It should be noted that whenever you have to key in the card information, the fees are more. Manual entry is at a rate of 3.5% + 15 cents. The cost of the Square POS app is free but the Square for Retail app is $60 per month.

If you choose the Weebly e-commerce route with the Square Checkout experience, you’ll need to pay both parties (Square and Weebly). A Weebly account starts at $12 a month but you will receive a year of domain services. It also comes with a$100 Google Ads credit. The Square Checkout experience for a Weebly store costs the same as the Square Checkout and the Square Payments API. Here are rates for the following transactions:

  • Online 2.9% + 30 cents
  • In-app: 2.9% + 30 cents
  • In-person: 2.6% + 10 cents

If you are using the Square Invoicing features, you’ll have to pay 2.9% of the invoice value, plus 30 cents if the customer pays with a card. If they choose to pay your invoice with cash or a check, there is no fee. Invoicing is free.

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Which Should you Choose?

So now that you are familiar with the offerings and cost of all three platforms, it’s time to delineate where this solution may work best, and in what situations. The following are the types of businesses that typically succeed with Stripe, PayPal, and Square respectively. Check it out:

Best for eCommerce Stores Looking for Easy Payments

That would be the PayPal platform. There is no need to hire a developer or engineer. The checkout experiences are simple to integrate directly into your e-commerce store and it’s incredibly inexpensive. It makes taking global payment easy. Even for a small business. The platform also adds to the customer experience in that it can take business off of e-commerce websites and straight in-person.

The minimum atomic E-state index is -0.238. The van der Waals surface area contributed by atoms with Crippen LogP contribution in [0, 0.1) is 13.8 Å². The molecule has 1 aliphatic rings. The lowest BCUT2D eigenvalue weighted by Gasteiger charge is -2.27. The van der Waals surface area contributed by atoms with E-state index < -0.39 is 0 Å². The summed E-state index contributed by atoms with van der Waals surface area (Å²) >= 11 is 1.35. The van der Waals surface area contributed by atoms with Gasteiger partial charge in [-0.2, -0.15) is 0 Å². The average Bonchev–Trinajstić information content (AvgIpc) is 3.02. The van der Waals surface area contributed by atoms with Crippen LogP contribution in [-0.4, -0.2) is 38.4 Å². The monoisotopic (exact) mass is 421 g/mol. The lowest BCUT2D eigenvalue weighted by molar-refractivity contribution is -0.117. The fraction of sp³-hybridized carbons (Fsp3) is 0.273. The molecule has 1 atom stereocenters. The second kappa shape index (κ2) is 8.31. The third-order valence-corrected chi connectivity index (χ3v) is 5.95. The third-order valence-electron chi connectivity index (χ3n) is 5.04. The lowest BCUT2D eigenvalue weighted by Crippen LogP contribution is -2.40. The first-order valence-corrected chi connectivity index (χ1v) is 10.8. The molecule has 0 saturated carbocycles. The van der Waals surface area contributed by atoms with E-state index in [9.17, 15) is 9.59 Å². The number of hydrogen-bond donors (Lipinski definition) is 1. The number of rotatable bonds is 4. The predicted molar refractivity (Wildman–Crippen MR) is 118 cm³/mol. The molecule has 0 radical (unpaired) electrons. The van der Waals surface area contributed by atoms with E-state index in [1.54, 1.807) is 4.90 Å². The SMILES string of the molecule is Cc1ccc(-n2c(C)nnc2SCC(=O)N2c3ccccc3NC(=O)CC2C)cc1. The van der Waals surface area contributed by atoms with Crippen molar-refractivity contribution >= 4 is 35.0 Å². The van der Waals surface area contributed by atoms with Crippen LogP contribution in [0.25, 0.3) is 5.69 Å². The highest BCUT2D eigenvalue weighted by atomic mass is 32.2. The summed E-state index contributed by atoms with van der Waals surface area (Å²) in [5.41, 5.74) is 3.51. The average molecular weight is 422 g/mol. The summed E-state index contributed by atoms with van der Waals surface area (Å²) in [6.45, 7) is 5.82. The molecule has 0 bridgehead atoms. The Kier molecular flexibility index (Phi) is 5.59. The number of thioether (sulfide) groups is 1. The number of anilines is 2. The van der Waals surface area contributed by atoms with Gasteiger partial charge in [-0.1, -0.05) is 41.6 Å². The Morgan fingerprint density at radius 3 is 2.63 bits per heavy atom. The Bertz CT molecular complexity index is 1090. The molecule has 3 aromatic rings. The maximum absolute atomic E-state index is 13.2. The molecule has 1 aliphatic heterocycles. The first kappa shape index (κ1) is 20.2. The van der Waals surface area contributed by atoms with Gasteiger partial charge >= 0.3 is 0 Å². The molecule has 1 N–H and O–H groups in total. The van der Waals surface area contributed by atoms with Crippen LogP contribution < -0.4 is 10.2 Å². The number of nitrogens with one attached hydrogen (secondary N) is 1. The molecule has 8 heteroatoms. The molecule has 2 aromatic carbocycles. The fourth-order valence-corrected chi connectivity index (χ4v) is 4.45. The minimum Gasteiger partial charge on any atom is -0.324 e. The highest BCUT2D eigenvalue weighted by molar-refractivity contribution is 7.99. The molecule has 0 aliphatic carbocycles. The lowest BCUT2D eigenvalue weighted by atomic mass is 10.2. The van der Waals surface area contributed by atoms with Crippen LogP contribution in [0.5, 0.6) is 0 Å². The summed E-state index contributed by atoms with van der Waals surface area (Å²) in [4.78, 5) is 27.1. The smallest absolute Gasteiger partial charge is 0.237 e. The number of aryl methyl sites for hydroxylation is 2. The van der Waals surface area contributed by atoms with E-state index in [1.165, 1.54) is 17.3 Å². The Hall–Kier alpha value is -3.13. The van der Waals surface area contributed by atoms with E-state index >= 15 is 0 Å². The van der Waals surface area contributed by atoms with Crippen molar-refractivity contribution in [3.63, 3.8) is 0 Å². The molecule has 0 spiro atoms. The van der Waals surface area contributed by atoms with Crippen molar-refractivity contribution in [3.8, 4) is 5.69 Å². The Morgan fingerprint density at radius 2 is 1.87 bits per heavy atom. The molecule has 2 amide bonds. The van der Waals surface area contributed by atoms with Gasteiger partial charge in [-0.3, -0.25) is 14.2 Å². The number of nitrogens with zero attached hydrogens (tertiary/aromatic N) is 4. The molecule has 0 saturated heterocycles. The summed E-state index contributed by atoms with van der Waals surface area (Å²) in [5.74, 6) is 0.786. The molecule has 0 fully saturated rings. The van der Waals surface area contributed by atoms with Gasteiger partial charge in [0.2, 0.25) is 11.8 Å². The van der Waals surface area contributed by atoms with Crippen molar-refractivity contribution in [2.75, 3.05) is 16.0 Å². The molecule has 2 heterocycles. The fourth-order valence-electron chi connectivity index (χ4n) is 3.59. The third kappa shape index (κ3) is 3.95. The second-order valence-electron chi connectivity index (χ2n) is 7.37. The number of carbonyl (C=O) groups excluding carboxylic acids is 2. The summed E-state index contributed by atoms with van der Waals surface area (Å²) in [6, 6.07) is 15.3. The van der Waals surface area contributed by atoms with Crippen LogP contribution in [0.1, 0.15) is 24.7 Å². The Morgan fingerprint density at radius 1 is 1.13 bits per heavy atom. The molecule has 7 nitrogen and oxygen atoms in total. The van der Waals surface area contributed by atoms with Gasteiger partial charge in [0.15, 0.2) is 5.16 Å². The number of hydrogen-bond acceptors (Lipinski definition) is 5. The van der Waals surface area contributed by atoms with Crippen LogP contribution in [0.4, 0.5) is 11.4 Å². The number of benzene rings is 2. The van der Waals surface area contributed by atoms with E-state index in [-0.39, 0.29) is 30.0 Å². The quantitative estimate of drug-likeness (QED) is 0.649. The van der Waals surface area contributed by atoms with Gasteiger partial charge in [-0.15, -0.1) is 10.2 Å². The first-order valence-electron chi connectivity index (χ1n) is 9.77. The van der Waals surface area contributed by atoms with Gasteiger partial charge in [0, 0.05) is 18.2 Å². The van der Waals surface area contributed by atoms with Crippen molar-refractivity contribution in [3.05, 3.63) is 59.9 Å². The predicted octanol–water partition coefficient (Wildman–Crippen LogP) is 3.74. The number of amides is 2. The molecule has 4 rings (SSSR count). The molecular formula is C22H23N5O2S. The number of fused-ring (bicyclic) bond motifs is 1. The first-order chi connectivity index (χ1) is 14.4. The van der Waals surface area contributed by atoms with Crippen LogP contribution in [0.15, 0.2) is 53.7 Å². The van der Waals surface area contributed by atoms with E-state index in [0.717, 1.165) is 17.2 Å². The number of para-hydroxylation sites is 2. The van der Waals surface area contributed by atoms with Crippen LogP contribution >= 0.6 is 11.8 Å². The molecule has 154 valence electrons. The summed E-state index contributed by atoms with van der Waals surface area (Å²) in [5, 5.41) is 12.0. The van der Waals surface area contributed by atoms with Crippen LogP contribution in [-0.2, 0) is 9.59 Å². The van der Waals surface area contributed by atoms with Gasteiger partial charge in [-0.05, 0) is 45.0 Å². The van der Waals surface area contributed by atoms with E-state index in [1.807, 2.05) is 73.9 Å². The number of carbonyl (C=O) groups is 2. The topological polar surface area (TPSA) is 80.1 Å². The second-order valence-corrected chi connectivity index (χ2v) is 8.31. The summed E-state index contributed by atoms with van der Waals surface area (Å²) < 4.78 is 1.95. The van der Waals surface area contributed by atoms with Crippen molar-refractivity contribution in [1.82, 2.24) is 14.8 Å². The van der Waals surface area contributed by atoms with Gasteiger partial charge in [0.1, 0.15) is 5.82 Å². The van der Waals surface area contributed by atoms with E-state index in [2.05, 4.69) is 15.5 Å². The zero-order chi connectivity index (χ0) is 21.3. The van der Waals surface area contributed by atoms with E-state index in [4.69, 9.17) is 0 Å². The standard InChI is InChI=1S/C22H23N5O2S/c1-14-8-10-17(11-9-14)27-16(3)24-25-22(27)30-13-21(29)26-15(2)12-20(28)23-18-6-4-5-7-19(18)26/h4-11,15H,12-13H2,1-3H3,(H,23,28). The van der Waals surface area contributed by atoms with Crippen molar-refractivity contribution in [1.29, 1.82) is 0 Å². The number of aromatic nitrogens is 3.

However, if you are looking for a  payment technology that includes point of sale capabilities, PayPal might not be the right solution. It’s more for online business and online payment processing, rather than a fully functioning system in a brick-and-mortar store.

Best System for In-Person Business

Square still remains one of the best payment systems to streamline business in real life. If you’re running a brick-and-mortar, then this is the quick and simple solution for you. It offers up far superior in-person point of sale features than Stripe and PayPal combined. Square also facilitates mobile payments. It’s very popular in the food truck and pop-up space. 

If you decide to expand into offering online solutions and need a virtual terminal, Square integrates with e-commerce platforms like the Weebly online store, Square Checkout, and custom APIs to provide a processing solution with online shopping carts. 

Best for Custom Development and B2C e-Comm Businesses 

Stripe is the payment gateway that will require a developer but it is perfect is you need custom development. However, in order to set up a digital wallet and begin credit card processing, a business will probably need a web developer on your team. It takes a trained engineer to get Stripe up on the site and taking credit card payments. 

If you DO have a professional developer on your team, then the sky is the limit. This would be your best option. Since Stripe doesn’t offer any in-person payment, this is the best solution for an e-commerce business or a mobile app.

Additionally, it should be noted that Stripe currently does not offer any invoicing options. In terms of cash flow, this isn’t the best choice for business to business (B2B) organizations that need to invoice customers. If you are working directly with people, however, invoicing isn’t really necessary.

The Final Verdict

Now that you have a better understanding of how all three payment solutions operate, you’ll be better equipped to make the right choice. Understand there are options beyond Stripe, PayPal, and Square but we reviewed these for a reason. They all serve very different functions but are top of the market.